Purchasing a home is still the single largest investment many of us will make in our lifetime. How we approach the acquisition can be life altering. The choices could set us on an upward or downward financial spiral. So, a little judiciousness at the beginning of the process can determine decades of success or failure. This article is a step by step method to help weigh in the balance specific criteria for purchasing a home. The goal is to make bias decisions to enhance a lucrative experience.
First step: Get prequalified by talking to your financial people in order to determine what you can afford. This can be done by going to most lenders in the real estate mortgage business. They will determine things like income to debt ratio and debt to equity ratio. These ratios are a preliminary look at your ability to pay.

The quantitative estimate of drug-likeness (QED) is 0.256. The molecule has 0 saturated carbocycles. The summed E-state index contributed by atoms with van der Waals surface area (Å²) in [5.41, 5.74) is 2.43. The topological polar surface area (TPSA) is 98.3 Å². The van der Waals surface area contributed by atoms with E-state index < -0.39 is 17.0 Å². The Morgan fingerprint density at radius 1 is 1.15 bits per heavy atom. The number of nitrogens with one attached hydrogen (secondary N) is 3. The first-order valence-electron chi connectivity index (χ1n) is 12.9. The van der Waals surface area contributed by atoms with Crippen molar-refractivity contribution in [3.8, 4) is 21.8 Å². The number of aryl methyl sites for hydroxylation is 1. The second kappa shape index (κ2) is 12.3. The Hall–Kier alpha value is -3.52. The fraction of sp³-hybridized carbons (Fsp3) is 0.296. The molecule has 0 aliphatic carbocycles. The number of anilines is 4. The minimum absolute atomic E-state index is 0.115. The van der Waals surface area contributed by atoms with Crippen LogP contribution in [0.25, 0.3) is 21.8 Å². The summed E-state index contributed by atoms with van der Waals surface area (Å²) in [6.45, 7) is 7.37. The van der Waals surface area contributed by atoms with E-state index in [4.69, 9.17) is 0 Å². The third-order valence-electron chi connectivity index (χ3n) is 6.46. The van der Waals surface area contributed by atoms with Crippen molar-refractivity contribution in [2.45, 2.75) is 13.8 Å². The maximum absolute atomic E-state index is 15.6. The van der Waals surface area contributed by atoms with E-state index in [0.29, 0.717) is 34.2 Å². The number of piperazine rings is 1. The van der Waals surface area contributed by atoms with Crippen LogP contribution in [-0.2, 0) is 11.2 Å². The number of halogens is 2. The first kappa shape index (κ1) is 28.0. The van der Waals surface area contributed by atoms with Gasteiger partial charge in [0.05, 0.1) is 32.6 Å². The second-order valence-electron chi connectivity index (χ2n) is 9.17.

Second step: Determine what you need for a property. This mean you will need to identify characteristics like size of your present and near future family. Neighborhood history, crime, schools, is it a middle class community. Typical bedroom communities with 3 to 4 bedroom houses with two or three car garages are middle class indicators. What is the zoning for lot size? Is it strictly residential or is it a mixture with commercial? Is it a planned community? What is your commuting distance from home to place of business and what are the traffic patterns? The age of the community, well established or not; but above all what is the overall condition of the properties excellent, good, fair or poor.